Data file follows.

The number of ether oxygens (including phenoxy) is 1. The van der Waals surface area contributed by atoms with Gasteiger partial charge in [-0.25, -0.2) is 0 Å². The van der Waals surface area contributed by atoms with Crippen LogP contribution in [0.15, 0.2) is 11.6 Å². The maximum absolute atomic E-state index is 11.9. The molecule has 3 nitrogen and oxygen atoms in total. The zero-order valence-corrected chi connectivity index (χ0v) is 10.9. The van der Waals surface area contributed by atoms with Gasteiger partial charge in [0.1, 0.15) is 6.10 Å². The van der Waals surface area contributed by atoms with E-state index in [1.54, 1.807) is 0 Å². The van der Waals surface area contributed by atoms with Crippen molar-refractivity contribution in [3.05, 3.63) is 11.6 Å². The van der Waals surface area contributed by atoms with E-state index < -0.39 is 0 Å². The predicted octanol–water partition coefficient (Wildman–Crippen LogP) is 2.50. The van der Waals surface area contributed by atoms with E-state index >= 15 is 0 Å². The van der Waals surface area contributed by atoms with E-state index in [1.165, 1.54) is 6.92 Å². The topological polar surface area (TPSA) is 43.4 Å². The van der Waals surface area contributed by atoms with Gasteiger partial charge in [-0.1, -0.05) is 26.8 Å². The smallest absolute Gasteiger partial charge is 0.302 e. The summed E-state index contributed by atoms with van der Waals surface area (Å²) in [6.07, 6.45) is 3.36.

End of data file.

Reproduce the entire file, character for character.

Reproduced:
The number of ether oxygens (including phenoxy) is 1. The van der Waals surface area contributed by atoms with Gasteiger partial charge in [-0.25, -0.2) is 0 Å². The van der Waals surface area contributed by atoms with Crippen LogP contribution in [0.15, 0.2) is 11.6 Å². The maximum absolute atomic E-state index is 11.9. The molecule has 3 nitrogen and oxygen atoms in total. The zero-order valence-corrected chi connectivity index (χ0v) is 10.9. The van der Waals surface area contributed by atoms with Gasteiger partial charge in [0.1, 0.15) is 6.10 Å². The van der Waals surface area contributed by atoms with E-state index in [1.54, 1.807) is 0 Å². The van der Waals surface area contributed by atoms with Crippen molar-refractivity contribution in [3.05, 3.63) is 11.6 Å². The van der Waals surface area contributed by atoms with E-state index < -0.39 is 0 Å². The predicted octanol–water partition coefficient (Wildman–Crippen LogP) is 2.50. The van der Waals surface area contributed by atoms with E-state index >= 15 is 0 Å². The van der Waals surface area contributed by atoms with E-state index in [1.165, 1.54) is 6.92 Å². The topological polar surface area (TPSA) is 43.4 Å². The van der Waals surface area contributed by atoms with Gasteiger partial charge in [-0.1, -0.05) is 26.8 Å². The smallest absolute Gasteiger partial charge is 0.302 e. The summed E-state index contributed by atoms with van der Waals surface area (Å²) in [6.07, 6.45) is 3.36.